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Improving survivors’ quality of life post-treatment: the perspectives of rural Australian cancer survivors and their carers

Gunn, Kate M, Olver, Ian, Ross, Xiomara Skrabal, Harrison, Nathan, Livingston, Patricia M and Wilson, Carlene 2021, Improving survivors’ quality of life post-treatment: the perspectives of rural Australian cancer survivors and their carers, Cancers, vol. 13, no. 7, pp. 1-15, doi: 10.3390/cancers13071600.

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Title Improving survivors’ quality of life post-treatment: the perspectives of rural Australian cancer survivors and their carers
Author(s) Gunn, Kate M
Olver, Ian
Ross, Xiomara Skrabal
Harrison, Nathan
Livingston, Patricia MORCID iD for Livingston, Patricia M orcid.org/0000-0001-6616-3839
Wilson, Carlene
Journal name Cancers
Volume number 13
Issue number 7
Article ID 1600
Start page 1
End page 15
Total pages 15
Publisher MDPI
Place of publication Basel, Switzerland
Publication date 2021-04-01
ISSN 2072-6694
2072-6694
Keyword(s) cancer
oncology
survivor
survivorship
rural
remote
post-treatment
quality of life
psychosocial
support
Life Sciences & Biomedicine
Science & Technology
Summary The transition from urban centres back to rural and remote communities can be challenging for rural cancer survivors after treatment. This study aimed to (a) provide deeper understanding of the experiences of rural survivors who have completed active cancer treatment and returned to their rural communities, and (b) determine strategies to re-orient existing services or develop new interventions to more appropriately meet rural survivors’ service preferences and needs. Semi-structured interviews were conducted with 22 adults (64% female) who lived outside of a metropolitan area and had completed active cancer treatment (n = 13), were the carer for a rural/remote cancer survivor (n = 6), or were both a survivor and carer (n = 3). Thematic analysis was conducted to identify dominant themes in the qualitative data. A range of physical, psychological and practical challenges that impact quality of life among rural survivors post-treatment were found. These challenges appeared to be compounded by a lack of trust in local rural healthcare services and a lack of clear post-treatment pathways to quality of life-enhancing support services. Acceptable strategies to overcome barriers included nurse-led, telephone-based, or face-to-face interventions, initiated and continued by the same service provider, and that included support to manage emotional challenges associated with post-treatment survivorship. The findings will inform the design of interventions to better meet rural cancer survivors’ post-treatment support needs.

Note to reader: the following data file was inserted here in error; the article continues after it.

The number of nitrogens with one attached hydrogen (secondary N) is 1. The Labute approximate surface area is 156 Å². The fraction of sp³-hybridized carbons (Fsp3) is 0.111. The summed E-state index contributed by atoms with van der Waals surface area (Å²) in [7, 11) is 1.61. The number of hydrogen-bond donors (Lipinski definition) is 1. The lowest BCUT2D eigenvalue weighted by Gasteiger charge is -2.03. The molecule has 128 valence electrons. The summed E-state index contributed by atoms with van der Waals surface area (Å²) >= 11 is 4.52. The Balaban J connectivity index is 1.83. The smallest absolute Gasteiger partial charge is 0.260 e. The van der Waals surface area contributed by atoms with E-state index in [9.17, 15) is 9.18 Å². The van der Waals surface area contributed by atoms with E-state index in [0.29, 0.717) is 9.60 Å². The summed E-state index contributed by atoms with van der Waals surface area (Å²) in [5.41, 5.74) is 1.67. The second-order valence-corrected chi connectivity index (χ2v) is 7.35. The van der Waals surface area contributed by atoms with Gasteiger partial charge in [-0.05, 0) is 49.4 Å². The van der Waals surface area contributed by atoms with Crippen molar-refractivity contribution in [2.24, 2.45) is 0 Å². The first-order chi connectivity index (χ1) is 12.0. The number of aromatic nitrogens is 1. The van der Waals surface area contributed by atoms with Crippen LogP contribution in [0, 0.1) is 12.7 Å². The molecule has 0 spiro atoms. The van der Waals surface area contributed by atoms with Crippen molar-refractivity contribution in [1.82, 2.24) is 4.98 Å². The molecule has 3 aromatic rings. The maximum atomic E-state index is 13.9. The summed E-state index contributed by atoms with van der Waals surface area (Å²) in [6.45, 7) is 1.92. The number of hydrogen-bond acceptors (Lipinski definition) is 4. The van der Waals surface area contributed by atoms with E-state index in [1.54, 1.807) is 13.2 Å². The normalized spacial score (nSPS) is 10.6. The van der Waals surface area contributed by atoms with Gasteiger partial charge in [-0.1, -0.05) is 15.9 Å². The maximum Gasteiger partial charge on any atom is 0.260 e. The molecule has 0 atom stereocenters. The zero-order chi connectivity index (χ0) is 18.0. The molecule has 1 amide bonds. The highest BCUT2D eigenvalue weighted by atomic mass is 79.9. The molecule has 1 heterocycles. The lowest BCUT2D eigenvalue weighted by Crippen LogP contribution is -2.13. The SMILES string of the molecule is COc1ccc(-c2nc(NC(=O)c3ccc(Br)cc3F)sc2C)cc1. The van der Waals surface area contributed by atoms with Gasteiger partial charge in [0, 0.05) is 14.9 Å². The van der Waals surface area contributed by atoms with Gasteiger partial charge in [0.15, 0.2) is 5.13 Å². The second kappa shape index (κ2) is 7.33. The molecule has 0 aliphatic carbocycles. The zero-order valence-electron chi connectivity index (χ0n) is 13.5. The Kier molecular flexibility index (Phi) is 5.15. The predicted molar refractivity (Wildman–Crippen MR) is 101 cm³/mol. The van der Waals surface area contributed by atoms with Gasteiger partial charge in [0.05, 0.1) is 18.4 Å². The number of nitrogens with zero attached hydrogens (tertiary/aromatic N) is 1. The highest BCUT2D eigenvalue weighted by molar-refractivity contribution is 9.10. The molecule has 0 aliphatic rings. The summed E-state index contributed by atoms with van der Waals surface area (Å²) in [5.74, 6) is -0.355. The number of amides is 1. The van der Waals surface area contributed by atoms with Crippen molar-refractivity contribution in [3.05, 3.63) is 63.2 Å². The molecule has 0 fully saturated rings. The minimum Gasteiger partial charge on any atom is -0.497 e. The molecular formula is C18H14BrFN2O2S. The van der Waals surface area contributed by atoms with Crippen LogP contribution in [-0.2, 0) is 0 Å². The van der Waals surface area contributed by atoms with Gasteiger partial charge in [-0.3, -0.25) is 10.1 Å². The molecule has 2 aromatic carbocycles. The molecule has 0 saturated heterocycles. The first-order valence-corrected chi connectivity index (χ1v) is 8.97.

Language eng
DOI 10.3390/cancers13071600
Indigenous content off
Field of Research 1112 Oncology and Carcinogenesis
HERDC Research category C1 Refereed article in a scholarly journal
Free to Read? Yes
Persistent URL http://hdl.handle.net/10536/DRO/DU:30150054

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Every reasonable effort has been made to ensure that permission has been obtained for items included in DRO. If you believe that your rights have been infringed by this repository, please contact drosupport@deakin.edu.au.